Nine out of ten patients report improvements after inpatient rehabilitation stay: CIHI

WHAT: Inpatient Rehabilitation in Canada, 2005-06

May, 2007 – A new report from the Canadian Institute for Health Information (CIHI) shows that in 2005-06, 91% of patients discharged from a rehabilitation hospital or facility were able to achieve an appropriate level of functional independence by the end of their stay, and that most were able to return home. Inpatient Rehabilitation in Canada, 2005-06, CIHI’s fourth annual report on rehabilitation services in Canada, is based on data for over 30,000 patients in participating facilities in seven provinces.

The report found that the largest group of patients (49%) was made up of those admitted to rehabilitation for an orthopedic condition; those recovering from a stroke (16%) made up the second-largest group. The vast majority (92%) of inpatient rehabilitation patients were transferred from acute care, and over half (55%) were admitted on the same day they were determined to be clinically ready for rehabilitation. These trends are similar to what was seen in previous years. The median length of stay in inpatient rehabilitation was 17 days in 2005-06, down from 19 days in 2004-05.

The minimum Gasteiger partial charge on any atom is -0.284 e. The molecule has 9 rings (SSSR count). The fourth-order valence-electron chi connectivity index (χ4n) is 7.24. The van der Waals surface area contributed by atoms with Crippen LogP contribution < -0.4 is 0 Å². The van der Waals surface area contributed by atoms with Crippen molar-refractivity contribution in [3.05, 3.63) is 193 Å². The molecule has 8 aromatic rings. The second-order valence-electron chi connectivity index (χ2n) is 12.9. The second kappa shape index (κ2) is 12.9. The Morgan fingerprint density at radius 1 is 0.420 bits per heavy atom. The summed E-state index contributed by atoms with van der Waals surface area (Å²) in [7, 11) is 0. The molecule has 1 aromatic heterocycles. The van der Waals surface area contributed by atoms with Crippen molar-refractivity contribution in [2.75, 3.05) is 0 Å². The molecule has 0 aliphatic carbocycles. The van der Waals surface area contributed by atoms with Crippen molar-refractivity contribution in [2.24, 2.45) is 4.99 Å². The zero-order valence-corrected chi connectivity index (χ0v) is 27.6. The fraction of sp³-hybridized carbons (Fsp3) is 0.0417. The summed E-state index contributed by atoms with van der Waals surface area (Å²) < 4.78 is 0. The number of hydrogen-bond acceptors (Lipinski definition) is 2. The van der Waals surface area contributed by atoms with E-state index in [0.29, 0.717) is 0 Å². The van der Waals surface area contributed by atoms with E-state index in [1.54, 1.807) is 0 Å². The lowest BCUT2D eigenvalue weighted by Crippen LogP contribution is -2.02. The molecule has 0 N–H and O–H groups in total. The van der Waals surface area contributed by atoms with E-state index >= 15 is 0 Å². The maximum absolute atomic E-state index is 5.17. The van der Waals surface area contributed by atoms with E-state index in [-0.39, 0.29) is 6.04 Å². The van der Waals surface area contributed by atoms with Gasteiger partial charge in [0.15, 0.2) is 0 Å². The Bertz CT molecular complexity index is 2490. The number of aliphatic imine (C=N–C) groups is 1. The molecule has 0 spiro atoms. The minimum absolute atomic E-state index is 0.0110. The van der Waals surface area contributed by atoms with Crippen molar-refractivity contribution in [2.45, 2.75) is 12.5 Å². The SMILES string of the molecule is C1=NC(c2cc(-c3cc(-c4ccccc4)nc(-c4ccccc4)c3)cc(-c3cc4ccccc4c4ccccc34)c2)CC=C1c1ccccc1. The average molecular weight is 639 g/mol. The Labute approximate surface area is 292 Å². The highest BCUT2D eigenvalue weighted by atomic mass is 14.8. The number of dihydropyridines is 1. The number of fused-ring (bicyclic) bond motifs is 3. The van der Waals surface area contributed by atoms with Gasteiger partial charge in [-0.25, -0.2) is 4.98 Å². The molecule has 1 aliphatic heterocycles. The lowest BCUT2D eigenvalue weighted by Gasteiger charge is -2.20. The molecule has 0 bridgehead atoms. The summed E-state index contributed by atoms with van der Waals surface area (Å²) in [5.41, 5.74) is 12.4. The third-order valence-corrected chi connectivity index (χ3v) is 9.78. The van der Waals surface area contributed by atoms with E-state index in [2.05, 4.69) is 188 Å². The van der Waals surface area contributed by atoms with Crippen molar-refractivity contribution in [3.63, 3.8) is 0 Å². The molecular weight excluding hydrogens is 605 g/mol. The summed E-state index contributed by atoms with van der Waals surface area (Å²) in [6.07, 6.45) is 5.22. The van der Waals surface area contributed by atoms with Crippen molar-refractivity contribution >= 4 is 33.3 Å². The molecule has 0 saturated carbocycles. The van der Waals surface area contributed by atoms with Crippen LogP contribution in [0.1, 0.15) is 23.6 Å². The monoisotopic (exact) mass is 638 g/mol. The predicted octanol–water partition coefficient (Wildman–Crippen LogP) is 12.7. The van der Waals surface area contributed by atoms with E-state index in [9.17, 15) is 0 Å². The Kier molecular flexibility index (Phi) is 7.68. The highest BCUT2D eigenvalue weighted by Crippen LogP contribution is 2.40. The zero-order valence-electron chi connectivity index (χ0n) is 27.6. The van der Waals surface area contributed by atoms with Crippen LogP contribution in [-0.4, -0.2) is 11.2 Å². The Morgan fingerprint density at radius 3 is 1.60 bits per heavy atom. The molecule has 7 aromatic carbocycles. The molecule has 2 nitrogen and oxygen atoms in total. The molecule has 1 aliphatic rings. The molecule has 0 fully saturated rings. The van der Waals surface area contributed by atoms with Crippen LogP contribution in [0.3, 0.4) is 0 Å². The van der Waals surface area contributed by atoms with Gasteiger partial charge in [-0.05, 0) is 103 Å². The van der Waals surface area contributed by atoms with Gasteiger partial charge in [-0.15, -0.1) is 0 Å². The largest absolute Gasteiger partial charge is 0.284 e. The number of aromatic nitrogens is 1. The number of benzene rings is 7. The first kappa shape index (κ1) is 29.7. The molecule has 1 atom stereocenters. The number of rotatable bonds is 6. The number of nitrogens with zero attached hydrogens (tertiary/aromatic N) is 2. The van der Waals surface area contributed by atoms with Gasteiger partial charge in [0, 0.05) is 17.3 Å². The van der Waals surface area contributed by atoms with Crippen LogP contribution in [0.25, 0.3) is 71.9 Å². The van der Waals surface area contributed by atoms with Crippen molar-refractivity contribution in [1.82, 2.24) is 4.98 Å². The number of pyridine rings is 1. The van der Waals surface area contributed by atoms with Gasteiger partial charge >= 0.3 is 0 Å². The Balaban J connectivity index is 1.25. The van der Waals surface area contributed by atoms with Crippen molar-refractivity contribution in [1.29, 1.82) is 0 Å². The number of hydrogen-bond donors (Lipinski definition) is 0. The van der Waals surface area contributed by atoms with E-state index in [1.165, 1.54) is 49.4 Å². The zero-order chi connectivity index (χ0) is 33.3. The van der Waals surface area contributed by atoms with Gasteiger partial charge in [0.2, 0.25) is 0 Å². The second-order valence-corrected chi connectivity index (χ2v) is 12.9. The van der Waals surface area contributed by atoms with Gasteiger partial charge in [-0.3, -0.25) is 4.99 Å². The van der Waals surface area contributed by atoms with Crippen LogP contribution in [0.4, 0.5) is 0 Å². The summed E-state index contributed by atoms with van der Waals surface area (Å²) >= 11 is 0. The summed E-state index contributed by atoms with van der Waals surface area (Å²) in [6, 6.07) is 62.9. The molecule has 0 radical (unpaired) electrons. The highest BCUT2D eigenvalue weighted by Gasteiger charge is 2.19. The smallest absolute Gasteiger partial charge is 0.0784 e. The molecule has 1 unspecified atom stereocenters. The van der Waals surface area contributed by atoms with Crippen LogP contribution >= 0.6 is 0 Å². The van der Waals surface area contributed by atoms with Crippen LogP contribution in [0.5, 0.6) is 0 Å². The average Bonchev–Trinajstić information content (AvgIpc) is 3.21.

Report Issued on April 24, 2007

Overview and download report Inpatient Rehabilitation in Canada, 2005-2006.

About CIHI

The Canadian Institute for Health Information (CIHI) collects and analyzes information on health and health care in Canada and makes it publicly available. Canada’s federal, provincial and territorial governments created CIHI as a not-for-profit, independent organization dedicated to forging a common approach to Canadian health information. CIHI’s goal: to provide timely, accurate and comparable information. CIHI’s data and reports inform health policies, support the effective delivery of health services and raise awareness among Canadians of the factors that contribute to good health.